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Apple Music, the hardware giant’s soon-to-launch streaming service, has landed an eleventh hour coup, striking deals with the independents’ digital rights organization Merlin and with Martin Mills’ indie powerhouse Beggars Group, sources tell Billboard.
In a letter sent to Merlin members, CEO Charles Caldas writes, “I am pleased to say that Apple has made a decision to pay for all usage of Apple Music under the free trials on a per-play basis, as well as to modify a number of other terms that members had been communicating directly with Apple about. With these changes, we are happy to support the deal.”
The announcement comes on the heels of the company’s 180-degree turn on a deal term asking labels to forego royalty payments during a 90-day-free trial offered to Apple Music users. Criticism was loud and prompted Taylor Swift to write an open letter asking the company to reverse its policy.
In a way, Swift’s blog helped ward off bad publicity the company had weathered in recent weeks. Apple was soon to face a full scale revolt from indie labels not affiliated with the major/owned distributors. As it stands, most indie distributors say their labels hadn’t signed.
Merlin, which itself came under attack in 2014 for making a deal that, according to its critics, lowers its member labels’ per-stream royalty rate with Pandora, launched in 2008 and represents 20,000 labels and distributors worldwide and has offices in London and New York, with a head office in Amsterdam.
Beggars is the unofficial standard-bearer for the indie community. Its leader, Martin Mills, who built the company from the ground up and is a tireless advocate for the independent music community has, until now, stood firmly opposed to Apple’s offer.
“Given the natural response of competing digital services to offer comparable terms, we fear that the free trial aspect, far from moving the industry away from freemium services — a model we support — is only resulting in taking the “mium” out of freemium,” a statement on the label’s website read.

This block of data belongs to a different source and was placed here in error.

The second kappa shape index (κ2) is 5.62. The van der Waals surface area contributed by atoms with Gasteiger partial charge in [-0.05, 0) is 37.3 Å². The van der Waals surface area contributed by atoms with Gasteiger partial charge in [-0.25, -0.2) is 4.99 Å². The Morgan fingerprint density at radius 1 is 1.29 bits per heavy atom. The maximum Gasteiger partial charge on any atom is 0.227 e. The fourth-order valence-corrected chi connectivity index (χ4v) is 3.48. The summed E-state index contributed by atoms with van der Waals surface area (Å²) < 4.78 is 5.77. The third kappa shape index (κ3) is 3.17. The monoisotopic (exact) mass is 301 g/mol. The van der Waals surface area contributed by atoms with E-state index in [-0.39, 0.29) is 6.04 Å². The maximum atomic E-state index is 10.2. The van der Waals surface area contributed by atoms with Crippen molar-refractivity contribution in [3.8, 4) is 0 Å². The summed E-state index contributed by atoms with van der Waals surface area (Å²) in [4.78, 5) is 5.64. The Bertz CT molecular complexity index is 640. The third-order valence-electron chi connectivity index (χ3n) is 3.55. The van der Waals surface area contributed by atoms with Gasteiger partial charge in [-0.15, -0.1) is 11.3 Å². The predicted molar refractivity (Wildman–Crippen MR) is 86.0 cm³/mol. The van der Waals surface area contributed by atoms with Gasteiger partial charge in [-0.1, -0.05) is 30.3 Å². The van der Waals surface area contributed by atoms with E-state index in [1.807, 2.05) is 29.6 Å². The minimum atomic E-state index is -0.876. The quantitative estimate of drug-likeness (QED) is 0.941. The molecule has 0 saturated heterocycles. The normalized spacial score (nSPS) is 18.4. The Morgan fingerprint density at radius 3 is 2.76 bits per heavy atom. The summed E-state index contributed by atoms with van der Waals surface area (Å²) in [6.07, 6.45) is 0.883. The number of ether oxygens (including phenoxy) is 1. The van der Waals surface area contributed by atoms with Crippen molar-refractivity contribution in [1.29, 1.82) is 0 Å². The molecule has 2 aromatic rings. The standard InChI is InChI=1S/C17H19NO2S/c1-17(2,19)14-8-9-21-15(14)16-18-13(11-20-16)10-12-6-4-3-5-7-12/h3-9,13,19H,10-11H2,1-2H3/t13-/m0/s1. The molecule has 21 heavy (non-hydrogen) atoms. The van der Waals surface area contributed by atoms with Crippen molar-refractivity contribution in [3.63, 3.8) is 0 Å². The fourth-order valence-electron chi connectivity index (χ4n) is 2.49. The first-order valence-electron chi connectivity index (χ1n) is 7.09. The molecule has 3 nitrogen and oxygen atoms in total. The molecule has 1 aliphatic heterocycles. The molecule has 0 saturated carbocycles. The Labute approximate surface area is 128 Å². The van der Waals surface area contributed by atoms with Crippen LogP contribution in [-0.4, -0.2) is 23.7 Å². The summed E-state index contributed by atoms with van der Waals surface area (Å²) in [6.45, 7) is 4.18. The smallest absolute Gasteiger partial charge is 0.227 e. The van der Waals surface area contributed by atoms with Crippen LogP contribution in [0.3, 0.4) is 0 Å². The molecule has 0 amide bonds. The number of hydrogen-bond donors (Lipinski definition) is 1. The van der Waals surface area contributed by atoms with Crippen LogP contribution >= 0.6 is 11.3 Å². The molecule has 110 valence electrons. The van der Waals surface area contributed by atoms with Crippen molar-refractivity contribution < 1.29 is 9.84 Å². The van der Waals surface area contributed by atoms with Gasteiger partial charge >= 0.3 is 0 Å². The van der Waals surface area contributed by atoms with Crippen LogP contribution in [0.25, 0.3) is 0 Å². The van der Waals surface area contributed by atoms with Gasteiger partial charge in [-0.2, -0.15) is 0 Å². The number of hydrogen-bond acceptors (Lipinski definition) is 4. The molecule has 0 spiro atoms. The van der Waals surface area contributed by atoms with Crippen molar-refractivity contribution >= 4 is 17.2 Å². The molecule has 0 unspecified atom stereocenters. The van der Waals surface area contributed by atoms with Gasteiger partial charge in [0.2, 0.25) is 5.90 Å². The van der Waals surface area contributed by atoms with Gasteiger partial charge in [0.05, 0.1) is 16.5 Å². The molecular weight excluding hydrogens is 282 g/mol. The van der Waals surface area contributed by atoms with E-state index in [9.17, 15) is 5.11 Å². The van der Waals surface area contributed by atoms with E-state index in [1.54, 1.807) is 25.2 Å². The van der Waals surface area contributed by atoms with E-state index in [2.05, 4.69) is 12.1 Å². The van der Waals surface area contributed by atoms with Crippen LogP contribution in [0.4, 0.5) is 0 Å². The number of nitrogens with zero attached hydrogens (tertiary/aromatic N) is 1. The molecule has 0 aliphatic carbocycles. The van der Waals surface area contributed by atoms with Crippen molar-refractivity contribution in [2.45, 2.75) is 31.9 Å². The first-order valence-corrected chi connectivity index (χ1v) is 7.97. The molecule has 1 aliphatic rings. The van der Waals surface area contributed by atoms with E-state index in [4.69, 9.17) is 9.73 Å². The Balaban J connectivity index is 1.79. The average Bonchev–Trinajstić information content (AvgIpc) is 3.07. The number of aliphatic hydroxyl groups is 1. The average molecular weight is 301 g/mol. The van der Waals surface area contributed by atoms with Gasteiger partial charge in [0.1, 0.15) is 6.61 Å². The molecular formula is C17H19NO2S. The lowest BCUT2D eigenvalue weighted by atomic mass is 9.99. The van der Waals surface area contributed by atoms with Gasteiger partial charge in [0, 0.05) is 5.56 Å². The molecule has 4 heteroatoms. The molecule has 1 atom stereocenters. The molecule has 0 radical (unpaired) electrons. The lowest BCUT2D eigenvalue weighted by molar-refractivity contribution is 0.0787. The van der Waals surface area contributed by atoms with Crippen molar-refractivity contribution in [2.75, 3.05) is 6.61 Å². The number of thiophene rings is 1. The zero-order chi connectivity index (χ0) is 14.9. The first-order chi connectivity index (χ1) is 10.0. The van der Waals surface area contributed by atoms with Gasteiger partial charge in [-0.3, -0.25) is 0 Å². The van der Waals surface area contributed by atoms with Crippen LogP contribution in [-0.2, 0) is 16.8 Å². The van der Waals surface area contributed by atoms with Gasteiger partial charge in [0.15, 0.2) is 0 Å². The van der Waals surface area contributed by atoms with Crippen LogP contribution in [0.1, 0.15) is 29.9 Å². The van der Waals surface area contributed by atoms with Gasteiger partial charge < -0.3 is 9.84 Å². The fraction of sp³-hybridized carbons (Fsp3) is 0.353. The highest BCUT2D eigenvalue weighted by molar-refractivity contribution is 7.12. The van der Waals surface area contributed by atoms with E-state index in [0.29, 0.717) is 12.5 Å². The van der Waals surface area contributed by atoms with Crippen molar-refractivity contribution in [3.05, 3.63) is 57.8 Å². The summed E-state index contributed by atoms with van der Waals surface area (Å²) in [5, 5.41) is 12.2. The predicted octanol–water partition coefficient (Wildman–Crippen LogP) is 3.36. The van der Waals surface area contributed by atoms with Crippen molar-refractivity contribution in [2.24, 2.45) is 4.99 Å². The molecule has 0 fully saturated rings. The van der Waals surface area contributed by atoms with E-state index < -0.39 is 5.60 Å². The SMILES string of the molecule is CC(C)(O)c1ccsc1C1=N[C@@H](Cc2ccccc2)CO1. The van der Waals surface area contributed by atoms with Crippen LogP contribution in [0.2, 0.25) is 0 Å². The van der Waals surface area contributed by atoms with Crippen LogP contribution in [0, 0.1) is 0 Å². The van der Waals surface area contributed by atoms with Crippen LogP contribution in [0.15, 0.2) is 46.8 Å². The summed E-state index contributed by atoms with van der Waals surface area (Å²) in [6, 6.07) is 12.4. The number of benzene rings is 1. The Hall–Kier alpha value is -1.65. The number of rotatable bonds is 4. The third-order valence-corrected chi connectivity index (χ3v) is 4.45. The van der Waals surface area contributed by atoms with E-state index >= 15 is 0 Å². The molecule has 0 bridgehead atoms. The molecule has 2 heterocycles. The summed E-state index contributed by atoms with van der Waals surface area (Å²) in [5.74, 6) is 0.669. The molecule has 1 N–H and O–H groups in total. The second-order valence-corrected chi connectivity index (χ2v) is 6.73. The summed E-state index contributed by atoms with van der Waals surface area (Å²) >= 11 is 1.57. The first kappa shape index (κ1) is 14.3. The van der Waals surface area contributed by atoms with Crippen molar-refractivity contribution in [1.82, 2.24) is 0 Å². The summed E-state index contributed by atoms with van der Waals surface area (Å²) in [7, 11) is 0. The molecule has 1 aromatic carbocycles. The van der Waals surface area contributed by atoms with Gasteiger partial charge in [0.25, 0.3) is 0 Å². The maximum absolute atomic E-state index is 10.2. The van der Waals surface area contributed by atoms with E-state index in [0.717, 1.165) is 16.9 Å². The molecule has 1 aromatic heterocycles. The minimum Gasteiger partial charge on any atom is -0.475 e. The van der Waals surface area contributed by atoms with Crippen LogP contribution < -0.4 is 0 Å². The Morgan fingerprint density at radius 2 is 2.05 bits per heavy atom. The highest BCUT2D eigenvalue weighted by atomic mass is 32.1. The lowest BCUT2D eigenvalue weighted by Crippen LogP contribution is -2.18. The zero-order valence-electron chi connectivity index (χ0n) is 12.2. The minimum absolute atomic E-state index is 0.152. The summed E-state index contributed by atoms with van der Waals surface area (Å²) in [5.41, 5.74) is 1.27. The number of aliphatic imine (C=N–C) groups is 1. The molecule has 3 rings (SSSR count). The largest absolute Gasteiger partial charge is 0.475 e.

Beggars comprises four imprints — 4AD, XL, Matador and Rough Trade — and has had the big hand in the careers of Adele, Radiohead, the Prodigy, Arcade Fire and many others.
Until now, the chorus of disapproval for Apple’s contractual terms was near deafening. French independent labels body UPFI recently shared its “deep dissatisfaction” with the conditions of Apple Music’s launch, while Australia’s independent music companies trade body AIR voiced its concerns over the royalty-free arrangement and told its members it wouldn’t endorse the contract on offer. U.S. indies body A2IM issued an alert last week to its own membership in which it noted iTunes download royalties could be cannibalized by Apple Music and it urged members to “not feel rushed to sign Apple’s current offer.”
Read Caldas‘ letter in full below:
Dear Merlin Member
I am pleased to say that Apple has made a decision to pay for all usage of Apple Music under the free trials on a per-play basis, as well as to modify a number of other terms that members had been communicating directly with Apple about. With these changes, we are happy to support the deal.
As you know Merlin has not historically had a direct contract with Apple. Apple has direct deals with our members, and that continues to be the case. Therefore, the amendments referred to above will apply to your existing direct agreements, and the amended contract will shortly appear on iTunes Connect. However, Apple has indicated that in the future they are open to engaging with Merlin as a central point of communication and negotiation for our membership.
Apple has a long standing, deep rooted relationship with the music community and has always helped ensure artists get paid for their work. We think Apple Music provides artists with a business model that’s good for the long term and we look forward to its launch on June 30.
We would remind you as ever that each member must make its own independent decisions in relation to Apple Music and its business in general.
This article first appeared on Billboard.com.
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